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How many arguments can a function have?

If you have been working as a software developer, you are probably aware that following Uncle Bob’s advises regarding number of arguments a function should take is difficult and requires some experience.

Clean Code states among others that:

The ideal number of arguments for a function is
zero (niladic). Next comes one (monadic), followed
closely by two (dyadic). Three arguments (triadic)
should be avoided where possible. More than three
(polyadic) requires very special justification—and
then shouldn’t be used anyway.

Clean Code

I like this quote because it provides rules that are easy to understand, but I believe the whole chapter slightly misses the point.

Forget about number of arguments, keep single level of abstraction

Most functions with plenty of arguments suffer from many levels of abstraction within a single function.

public class GamesFactory
{
    public Game GameFrom(
        IStadium stadium, 
        ITeam homeTeam, 
        DateTime dateTime, 
        IReferee referee,
        ITeam awayTeam,
        int audienceCount
    )
    {

    }
}

Clearly there are too many arguments in this function – among high-level objects there’s some low-level data as well and it exposes a couple of problems:

  • Point in time is a low-level idea in this context, what if a game will be postponed and we’d like to have previous and current version?
  • The only representation of audience is a sheer number of fans participating – this is primitive obsession and will require refactoring this high-level code because of low-level problems – what about count of VIPs for example?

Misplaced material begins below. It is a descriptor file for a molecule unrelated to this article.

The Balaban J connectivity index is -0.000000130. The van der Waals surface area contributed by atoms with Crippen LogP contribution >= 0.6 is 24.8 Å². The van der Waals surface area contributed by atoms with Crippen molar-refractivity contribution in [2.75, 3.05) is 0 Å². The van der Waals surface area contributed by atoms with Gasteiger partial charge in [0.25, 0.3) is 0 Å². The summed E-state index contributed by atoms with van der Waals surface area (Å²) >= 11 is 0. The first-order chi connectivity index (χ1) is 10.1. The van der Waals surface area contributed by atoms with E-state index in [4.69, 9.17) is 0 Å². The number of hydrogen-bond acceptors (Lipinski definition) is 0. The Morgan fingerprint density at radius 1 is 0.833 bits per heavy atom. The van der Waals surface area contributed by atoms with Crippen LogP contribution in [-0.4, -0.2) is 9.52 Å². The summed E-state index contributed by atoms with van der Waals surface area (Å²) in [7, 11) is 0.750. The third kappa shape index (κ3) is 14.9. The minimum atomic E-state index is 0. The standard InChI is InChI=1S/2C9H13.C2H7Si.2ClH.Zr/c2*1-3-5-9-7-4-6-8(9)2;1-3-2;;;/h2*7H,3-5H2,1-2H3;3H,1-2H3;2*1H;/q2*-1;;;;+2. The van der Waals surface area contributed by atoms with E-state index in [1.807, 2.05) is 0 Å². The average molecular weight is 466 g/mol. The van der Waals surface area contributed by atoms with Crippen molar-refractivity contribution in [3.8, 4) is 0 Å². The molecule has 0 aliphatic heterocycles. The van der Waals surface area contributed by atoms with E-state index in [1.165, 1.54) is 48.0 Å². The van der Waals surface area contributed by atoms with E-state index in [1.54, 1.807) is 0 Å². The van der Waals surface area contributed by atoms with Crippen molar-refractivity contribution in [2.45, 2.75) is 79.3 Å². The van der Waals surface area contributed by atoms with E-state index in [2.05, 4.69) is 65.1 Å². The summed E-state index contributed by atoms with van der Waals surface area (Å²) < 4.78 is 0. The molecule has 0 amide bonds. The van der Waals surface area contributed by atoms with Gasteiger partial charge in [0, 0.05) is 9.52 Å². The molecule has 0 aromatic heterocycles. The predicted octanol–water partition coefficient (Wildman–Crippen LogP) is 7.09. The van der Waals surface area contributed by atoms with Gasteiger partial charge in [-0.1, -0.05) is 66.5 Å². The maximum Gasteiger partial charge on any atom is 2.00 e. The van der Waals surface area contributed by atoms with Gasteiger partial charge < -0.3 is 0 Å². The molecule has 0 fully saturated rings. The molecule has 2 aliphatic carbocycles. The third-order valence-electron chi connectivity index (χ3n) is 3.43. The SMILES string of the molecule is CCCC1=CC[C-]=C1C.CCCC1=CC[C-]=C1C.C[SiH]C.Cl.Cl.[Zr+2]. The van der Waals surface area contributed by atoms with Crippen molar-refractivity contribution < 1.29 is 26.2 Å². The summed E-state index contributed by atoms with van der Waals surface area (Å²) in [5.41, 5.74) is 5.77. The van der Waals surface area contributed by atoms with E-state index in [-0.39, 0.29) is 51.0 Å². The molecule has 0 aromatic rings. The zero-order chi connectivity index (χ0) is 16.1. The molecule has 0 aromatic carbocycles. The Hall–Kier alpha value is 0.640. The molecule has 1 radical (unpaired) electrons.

• Although the code is designed to handle interaction of very meaningful objects, there are also details the developer has to care about when visiting this code.

A solution to this is keeping a single level of abstraction within a single function. You should not put a high-level objects into a sorting algorithm and, like in this case, you should not put low-level data into a very general function.

What can I do about it?

Merge. Merge until you have a single level of abstraction that not only suites the responsibility of the function but also is easy to reason about.

public class GamesFactory
{
    public Game GameFrom(
        ICircumstances circumstances, //stadium+time+audience 
        ITeam homeTeam, 
        ITeam awayTeam, 
        IReferee referee
    )
    {

    }
}

In order to have a football game, we need a place, two teams and a referee. The code corresponds with the reality and there’s reason to further reduce number of arguments.

The conclusion is that if you want a reasonable number of arguments in function, you should focus on single level of abstraction.

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